After over a decade of relentless touring and recording in all but complete obscurity, the Texas-bred quasi-collective suddenly found itself held up by the press and public as one of the major figures in the jazz world. But as the category names for all five of the band’s Grammy® awards would indicate (Best R&B Performance in 2014, Best Contemporary Instrumental Album in 2016, 2017, 2021, and 2023), Snarky Puppy isn’t exactly a jazz band. It’s not a fusion band, and it’s definitely not a jam band. It’s probably best to take Nate Chinen of the New York Times’ advice, as stated in an online discussion about the group, to “take them for what they are, rather than judge them for what they’re not.”
Snarky Puppy is a collective of sorts with as many as 20 members in regular rotation. At its core, the band represents the convergence of both black and white American music culture with various accents from around the world. Japan, Argentina, Canada and the United Kingdom all have representation in the group’s membership. But more than the cultural diversity of the individual players, the defining characteristic of Snarky Puppy’s music is the joy of performing together in the perpetual push to grow creatively.
Their latest Grammy® winning album – Empire Central – was released in September 2022. Its sound is big and bold, chill and laid back, rooted in its native culture while reaching outward, forward bound. With 16 new compositions, the group looks fondly at where it’s come from, confident in the polished power from which its members continue to build the unique Snarky Puppy sound.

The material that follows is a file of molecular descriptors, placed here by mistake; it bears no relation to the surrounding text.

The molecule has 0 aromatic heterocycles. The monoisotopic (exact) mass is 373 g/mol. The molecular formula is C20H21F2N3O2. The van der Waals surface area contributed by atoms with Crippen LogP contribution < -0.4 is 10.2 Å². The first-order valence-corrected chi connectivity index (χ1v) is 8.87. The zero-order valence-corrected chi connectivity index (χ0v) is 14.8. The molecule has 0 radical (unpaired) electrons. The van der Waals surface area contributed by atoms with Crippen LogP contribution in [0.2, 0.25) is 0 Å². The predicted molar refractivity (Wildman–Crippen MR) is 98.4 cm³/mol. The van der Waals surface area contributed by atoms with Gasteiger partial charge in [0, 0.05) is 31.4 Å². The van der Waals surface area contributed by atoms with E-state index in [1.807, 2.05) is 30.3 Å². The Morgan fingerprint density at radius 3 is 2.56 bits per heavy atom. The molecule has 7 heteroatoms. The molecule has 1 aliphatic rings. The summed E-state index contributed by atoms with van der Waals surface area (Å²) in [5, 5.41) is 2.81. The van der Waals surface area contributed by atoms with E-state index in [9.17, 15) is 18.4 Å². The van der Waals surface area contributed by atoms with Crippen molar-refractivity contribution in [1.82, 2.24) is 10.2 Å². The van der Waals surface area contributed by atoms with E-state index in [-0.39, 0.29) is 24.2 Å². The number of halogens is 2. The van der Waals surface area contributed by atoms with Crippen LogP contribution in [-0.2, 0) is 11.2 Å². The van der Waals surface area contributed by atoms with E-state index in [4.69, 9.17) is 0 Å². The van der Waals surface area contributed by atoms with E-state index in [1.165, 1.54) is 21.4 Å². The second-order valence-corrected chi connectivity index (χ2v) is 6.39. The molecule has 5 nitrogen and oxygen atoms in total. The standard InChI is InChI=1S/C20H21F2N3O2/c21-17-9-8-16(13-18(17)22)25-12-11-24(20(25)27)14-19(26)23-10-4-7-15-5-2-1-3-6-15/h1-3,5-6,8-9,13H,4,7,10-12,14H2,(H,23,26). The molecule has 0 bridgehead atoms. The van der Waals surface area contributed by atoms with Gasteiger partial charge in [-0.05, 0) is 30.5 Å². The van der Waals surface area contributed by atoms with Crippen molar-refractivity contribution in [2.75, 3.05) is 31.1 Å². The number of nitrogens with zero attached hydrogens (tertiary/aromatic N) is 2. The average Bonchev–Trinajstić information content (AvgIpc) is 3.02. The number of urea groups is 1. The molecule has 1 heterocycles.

The sound now rises like a skyscraper from a 21st century orchestra comprising three guitarists, four keyboardists, two brass, two reeds, a violinist, multiple percussionists and drummers and the accomplished, yet modest, Michael League keeping it all together with his bass.
“Our soundscape has expanded dramatically over the years” says League. “When the band started, we were jazzier, brainy and music oriented. Moving into the Dallas scene we became groovier, more emotional, deeper in a sense. We focused more on communicating a clear message, understandable to a listener without dumbing things down”.
“Snarky Puppy has always been a band that prioritizes the sound of music” says League. “On this record the songs ended up being a lot more direct and funkier than those on our previous records. I think it reflects the many moods of the city’s scene”. “Our rule is that it can’t sound like it sounded before” he continues, “the music has to feel like it’s moving somewhere”
And moving somewhere it most definitely is. Empire Central shouts from the rooftops how far Snarky Puppy have come since ten friends got together at the University of North Texas in 2004. It also raises the question – where will Snarky Puppy go next? For Snarky Puppy fans, the answer to this question is a very exciting prospect.